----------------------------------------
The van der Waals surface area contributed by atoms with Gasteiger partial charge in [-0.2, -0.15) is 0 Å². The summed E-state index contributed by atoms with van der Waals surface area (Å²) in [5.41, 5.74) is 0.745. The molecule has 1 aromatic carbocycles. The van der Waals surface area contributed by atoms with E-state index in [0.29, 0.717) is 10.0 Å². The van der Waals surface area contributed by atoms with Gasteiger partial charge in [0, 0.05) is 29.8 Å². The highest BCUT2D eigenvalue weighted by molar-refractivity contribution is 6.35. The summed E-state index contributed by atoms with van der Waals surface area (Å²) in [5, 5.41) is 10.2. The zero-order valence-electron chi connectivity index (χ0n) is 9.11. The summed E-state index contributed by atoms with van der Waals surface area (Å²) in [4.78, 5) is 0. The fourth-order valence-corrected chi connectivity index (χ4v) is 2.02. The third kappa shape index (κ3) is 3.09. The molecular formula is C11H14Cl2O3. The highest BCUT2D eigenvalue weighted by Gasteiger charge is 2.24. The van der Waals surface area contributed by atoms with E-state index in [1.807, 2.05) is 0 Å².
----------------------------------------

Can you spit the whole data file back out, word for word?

The van der Waals surface area contributed by atoms with Gasteiger partial charge in [-0.2, -0.15) is 0 Å². The summed E-state index contributed by atoms with van der Waals surface area (Å²) in [5.41, 5.74) is 0.745. The molecule has 1 aromatic carbocycles. The van der Waals surface area contributed by atoms with E-state index in [0.29, 0.717) is 10.0 Å². The van der Waals surface area contributed by atoms with Gasteiger partial charge in [0, 0.05) is 29.8 Å². The highest BCUT2D eigenvalue weighted by molar-refractivity contribution is 6.35. The summed E-state index contributed by atoms with van der Waals surface area (Å²) in [5, 5.41) is 10.2. The zero-order valence-electron chi connectivity index (χ0n) is 9.11. The summed E-state index contributed by atoms with van der Waals surface area (Å²) in [4.78, 5) is 0. The fourth-order valence-corrected chi connectivity index (χ4v) is 2.02. The third kappa shape index (κ3) is 3.09. The molecular formula is C11H14Cl2O3. The highest BCUT2D eigenvalue weighted by Gasteiger charge is 2.24. The van der Waals surface area contributed by atoms with E-state index in [1.807, 2.05) is 0 Å².